St Nicholas' Church, Worth

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St. Nicholas' parish church

St Nicholas Church is a Church of England parish church in Worth, a village in Crawley, England. At one time it had the largest geographical parish in England.[when?]


East end, showing apse and tower

The church is of Anglo-Saxon origin, and parts of it probably date to between AD 950 and 1050, in particular the chancel arch and apse. It was built in what at the time was a forest. The reason for building a church here is unknown, but the area may have had good hunting grounds, and royal or noble visitors to the grounds would need a place to pray in comfort.[citation needed] As it was a large church isolated in the forest, it is unlikely it was just for local needs. After the Norman conquest of England in 1066, William the Conqueror gave the church to his son-in-law William de Warenne, whose coat of arms is still visible in the stained glass windows of the church. In the 14th century the church was passed from the de Warrenne family to the Fitzalan family, who lost it in 1415 to Nevills, Earl of Abergavenny.[clarification needed]

The tower, with its broached and shingled spire, was added in 1871 by Anthony Salvin.[1]


In 1986 workmen were treating roof timbers of the church for protection against vermin when a fire broke out. The fire brigade quickly put out the blaze, saving the main building, but the roof timbers were severely damaged. This rendered the building unstable, however, which resulted in much scaffolding being put up, which in turn required pews and flooring to be removed. The roof was redesigned and the walls were strengthened. New floors and pews were fitted. The new pews, unlike the pre-restoration ones, are easier to move, giving the church more flexibility. The old pews were considered impossible to re-install in the church. The restoration cost about £510,000 and was complete by 1988.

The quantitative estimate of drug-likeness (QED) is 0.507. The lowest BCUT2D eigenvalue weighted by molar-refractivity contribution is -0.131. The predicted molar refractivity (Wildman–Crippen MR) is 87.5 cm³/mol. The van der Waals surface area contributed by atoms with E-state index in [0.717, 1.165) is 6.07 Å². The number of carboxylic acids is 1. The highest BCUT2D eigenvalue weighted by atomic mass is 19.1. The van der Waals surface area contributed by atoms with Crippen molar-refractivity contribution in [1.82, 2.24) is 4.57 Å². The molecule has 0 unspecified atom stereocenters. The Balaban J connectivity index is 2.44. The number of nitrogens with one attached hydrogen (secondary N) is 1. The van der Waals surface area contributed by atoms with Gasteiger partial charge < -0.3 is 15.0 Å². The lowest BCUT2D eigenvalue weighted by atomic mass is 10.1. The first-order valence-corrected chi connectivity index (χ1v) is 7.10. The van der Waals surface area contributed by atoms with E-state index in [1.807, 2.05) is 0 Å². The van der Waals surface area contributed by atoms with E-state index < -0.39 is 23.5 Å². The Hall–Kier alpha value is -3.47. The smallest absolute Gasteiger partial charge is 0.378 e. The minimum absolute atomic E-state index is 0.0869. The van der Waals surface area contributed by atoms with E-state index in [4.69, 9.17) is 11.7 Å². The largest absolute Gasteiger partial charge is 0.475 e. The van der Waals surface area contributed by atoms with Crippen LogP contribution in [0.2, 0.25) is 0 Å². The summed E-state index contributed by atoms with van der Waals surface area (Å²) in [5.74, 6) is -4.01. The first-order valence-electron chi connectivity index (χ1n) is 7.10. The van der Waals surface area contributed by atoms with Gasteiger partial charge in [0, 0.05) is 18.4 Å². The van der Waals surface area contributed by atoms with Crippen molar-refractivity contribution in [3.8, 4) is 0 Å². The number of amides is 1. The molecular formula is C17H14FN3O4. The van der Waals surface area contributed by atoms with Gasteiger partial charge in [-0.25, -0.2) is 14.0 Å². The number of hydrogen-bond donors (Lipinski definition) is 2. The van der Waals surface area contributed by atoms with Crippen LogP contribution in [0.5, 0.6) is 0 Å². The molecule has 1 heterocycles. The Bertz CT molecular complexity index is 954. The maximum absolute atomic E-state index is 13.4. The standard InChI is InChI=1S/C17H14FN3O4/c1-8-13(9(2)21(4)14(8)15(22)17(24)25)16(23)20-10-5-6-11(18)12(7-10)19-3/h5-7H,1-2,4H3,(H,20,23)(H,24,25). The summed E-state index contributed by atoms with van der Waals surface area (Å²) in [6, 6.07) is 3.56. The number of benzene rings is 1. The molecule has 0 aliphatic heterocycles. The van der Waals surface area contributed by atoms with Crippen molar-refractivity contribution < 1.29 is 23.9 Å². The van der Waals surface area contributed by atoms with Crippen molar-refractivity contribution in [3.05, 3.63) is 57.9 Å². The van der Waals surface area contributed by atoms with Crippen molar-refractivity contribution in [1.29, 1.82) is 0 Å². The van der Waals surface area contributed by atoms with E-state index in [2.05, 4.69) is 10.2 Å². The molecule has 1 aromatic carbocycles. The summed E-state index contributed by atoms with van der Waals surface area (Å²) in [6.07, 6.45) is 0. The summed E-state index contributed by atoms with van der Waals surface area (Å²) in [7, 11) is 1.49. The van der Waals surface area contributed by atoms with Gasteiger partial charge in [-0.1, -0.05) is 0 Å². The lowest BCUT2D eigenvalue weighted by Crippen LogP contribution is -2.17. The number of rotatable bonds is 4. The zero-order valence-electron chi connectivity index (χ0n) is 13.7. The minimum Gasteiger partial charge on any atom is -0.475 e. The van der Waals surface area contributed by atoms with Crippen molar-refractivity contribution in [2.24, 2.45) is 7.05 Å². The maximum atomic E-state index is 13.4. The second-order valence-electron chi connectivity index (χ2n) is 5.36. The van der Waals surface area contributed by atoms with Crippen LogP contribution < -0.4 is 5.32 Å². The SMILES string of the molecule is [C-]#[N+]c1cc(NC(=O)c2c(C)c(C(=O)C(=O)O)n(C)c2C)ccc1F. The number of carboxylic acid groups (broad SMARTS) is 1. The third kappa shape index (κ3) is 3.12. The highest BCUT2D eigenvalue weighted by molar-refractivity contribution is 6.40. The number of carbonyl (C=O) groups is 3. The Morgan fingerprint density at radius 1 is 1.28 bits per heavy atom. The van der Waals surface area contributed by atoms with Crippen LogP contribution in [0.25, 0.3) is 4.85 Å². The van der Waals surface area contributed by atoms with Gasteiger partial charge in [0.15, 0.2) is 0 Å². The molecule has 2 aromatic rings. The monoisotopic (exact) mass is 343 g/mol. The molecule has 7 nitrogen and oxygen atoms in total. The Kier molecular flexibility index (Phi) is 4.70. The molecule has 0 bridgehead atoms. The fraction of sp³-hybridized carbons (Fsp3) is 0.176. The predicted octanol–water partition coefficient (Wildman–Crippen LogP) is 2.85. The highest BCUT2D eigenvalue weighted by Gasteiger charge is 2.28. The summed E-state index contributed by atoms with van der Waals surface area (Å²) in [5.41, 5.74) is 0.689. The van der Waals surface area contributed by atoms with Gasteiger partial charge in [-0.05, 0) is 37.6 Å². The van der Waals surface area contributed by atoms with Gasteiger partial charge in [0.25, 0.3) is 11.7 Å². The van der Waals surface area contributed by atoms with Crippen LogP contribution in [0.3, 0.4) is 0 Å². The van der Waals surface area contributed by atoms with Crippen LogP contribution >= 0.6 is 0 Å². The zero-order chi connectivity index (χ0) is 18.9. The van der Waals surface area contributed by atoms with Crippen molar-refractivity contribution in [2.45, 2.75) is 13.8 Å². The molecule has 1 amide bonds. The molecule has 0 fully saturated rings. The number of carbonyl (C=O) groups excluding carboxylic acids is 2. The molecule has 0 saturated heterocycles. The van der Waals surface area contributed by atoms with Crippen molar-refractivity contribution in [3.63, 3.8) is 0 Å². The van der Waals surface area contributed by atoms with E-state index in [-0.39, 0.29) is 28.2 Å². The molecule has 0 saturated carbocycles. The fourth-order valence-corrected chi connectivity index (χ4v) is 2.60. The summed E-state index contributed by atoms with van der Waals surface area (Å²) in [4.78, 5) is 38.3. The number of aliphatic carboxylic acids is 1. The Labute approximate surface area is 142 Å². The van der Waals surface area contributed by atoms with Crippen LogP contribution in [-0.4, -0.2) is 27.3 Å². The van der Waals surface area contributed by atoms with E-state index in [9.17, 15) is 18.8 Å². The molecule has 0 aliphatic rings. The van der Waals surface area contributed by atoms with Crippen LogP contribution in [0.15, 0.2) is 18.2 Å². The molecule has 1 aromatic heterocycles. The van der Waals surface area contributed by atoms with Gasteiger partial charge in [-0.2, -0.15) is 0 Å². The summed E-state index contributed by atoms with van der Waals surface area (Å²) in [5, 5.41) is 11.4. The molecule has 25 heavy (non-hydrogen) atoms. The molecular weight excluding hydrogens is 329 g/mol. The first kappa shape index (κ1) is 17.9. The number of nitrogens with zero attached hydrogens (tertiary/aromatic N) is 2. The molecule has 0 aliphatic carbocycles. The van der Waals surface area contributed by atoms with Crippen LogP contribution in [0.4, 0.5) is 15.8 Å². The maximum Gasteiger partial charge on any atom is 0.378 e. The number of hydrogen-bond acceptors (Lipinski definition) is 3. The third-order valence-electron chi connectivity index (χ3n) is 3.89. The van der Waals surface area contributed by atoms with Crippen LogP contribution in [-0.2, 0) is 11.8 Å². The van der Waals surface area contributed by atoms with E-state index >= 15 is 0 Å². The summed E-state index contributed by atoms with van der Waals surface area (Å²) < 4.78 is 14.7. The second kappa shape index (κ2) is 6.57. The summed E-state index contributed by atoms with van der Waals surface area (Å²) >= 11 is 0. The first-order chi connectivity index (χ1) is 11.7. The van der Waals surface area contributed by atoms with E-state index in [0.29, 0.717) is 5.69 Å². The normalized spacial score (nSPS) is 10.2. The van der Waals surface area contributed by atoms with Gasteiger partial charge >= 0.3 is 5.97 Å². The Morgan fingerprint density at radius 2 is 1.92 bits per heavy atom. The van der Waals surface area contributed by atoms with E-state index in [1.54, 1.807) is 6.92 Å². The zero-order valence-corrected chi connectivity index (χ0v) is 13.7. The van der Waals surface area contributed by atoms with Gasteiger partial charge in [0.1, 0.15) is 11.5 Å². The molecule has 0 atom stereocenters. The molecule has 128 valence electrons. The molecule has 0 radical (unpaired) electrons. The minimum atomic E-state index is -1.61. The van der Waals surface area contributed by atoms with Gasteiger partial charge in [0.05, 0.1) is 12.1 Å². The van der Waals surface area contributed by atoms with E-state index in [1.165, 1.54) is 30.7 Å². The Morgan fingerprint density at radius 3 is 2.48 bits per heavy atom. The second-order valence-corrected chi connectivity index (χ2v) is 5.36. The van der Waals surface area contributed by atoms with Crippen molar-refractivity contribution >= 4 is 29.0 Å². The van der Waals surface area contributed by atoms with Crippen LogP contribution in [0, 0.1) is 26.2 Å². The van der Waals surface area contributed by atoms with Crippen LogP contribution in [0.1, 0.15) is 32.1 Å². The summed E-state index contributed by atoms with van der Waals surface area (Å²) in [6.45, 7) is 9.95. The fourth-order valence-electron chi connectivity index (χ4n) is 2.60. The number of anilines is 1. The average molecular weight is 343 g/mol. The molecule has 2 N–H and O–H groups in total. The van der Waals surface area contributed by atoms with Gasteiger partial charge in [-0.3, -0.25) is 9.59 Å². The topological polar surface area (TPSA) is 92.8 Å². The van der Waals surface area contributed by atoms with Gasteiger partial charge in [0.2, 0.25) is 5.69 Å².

The church today[edit]

Interior, looking east towards the apsidal chancel

Worth Church is still in use as a parish church with at least two services each Sunday and a midweek Eucharist on Wednesdays. It performs ceremonies such as weddings, baptisms and funerals. About 150 people are officially on the parish's electoral roll, and up to 400 people attend major services at Christmas and Easter.

The churchyard includes the grave of Robert Whitehead, inventor of the modern torpedo. In a plot bordered with blue railings, his epitaph reads "His fame was known by all nations hereabouts".

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Sources and further reading[edit]

Coordinates: 51°06′37″N 0°08′30″W / 51.1103°N 0.1416°W / 51.1103; -0.1416